Plagiarism: Why it’s a Focus Point

If you spend all of your time belittling, working against, disenfranchising, humiliating groups of people—you are then not allowed to appropriate their work.

If you are the party of Steve King and his “what have nonwhites done for civilization” tirade…how is it okay to appropriate the words of a powerful black woman?

If you are the party whose, now official, candidate only mentions gay people once in his comments about the Pulse nightclub massacre—but tweets about being right about immigrants and terrorism (which he is not, by the way), you don’t get to use We are the Champions by Freddie Mercury, a gay person of color…from the coast of the Arabian Sea (Zanzibar, and then India). You just don’t.

Do. Not.

Melania Trump used Michelle Obama’s speech—in many instances verbatim. That’s plagiarism. She insisted she wrote the speech (not a professional speech writer), and feels entitled to Obama’s words. After all, what have nonwhites done for civilization? I mean, other than write kickass speeches and songs.

Plagiarism is against the law. You have proven, beyond any doubt that you feel that you are above the law. The Trump-faithful claim it’s okay, because she did a better job than Michelle. What. The. Fuck. Some people think Aerosmith did a better job on Come Together than the Beatles (they would be wrong, but that’s not the point)—the song still belongs to the Beatles. Aerosmith had to pay them to use it. That’s how it works because we have laws.

We have laws protecting people’s creative and academic work, words. You stole her words. Perhaps plagiarism is a difficult word—it means stealing words. Stealing, like that’s a commandment and everything. So dear Republicans, you can’t call yourself the “Christian” party anymore. Is endorsing a sin ok? Don’t think so. I am reasonably sure the Sisters of Saint Joseph would have told me that I was just as guilty if I knowingly allowed the sin. Sinners.

Several people have asked me why I am focusing on these two issues, speech and song, when the Republicans spewed so much hate on the opening night of their convention. Because these two instances exemplify what the not-so-Grand Old Party thinks of minorities, LGBTQ people, people of color, women (They threw Melania under the proverbial bus!). That’s why. They have disregarded the rights, dignity, and existence of whole groups of people in these two instances. Who owns those words? A gay man of color? Pfft! I will use them, like it or no! Who wrote that speech? A woman of color? Pfft! What’s she going to do to me? This exemplifies the danger of this party, this ticket—the disregard of any other. What have nonwhites done for history? So many things that have been appropriated by men like Donald Trump, that’s what.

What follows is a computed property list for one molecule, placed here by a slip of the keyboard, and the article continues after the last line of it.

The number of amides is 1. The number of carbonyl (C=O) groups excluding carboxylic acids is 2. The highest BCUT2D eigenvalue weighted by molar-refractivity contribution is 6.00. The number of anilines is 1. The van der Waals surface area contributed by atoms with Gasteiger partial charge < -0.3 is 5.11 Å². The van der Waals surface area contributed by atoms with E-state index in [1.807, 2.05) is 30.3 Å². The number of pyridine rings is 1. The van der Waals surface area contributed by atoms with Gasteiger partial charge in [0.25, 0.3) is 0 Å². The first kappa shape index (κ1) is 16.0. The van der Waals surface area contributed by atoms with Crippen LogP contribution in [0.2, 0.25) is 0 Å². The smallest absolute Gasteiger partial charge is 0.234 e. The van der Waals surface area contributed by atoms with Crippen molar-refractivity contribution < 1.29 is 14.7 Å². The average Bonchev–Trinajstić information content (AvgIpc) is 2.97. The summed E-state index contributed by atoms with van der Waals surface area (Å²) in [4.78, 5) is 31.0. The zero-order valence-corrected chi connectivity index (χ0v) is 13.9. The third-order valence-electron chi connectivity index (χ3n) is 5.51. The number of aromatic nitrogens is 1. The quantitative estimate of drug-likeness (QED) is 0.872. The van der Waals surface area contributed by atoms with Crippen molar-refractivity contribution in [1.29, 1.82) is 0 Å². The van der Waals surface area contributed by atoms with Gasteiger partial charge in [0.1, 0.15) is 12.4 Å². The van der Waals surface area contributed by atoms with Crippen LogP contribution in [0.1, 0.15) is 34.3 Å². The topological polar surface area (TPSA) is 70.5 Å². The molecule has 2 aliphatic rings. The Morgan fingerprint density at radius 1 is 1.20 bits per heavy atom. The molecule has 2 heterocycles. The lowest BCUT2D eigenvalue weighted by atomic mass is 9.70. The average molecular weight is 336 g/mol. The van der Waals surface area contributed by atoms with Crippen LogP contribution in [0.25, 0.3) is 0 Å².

So yes, the racist, sexist, xenophobic words heard at the convention bothered me, a lot. But the actions that those words allowed made me angry. By appropriating the words (and music) of Freddie Mercury and Michelle Obama, the Republican Party stole their voices. Silenced them. Their causes, their color, gender…humanity. That’s why it matters.




2 thoughts on “Plagiarism: Why it’s a Focus Point

    • The laws of plagiarism protect free speech, ownership, individuality, and creativity. Your essay also makes clear that plagiarism and the theft of art for political aggrandizement are hallmarks of fascism. Stealing the work of artists and thoughts of others is bootlegging, a homogenization of talent and quality for commercialization by hucksters. Gangsters bent on repression follow closely in the wake of fakes. Art and true talent rarely derive from the center of power. The artist and owner of the authentic thrive on the fringes. It is a voice with perspective that challenges what is often dead or whitewashed. The center of a culture’s illusion is empty, without real substance. Politicized art for mass consumption is propaganda and a perpetuation of hollowness. It is the language not of spirit but oppression. I write to share some of the immediate thoughts your insights have set off for me. Mel, thank you.

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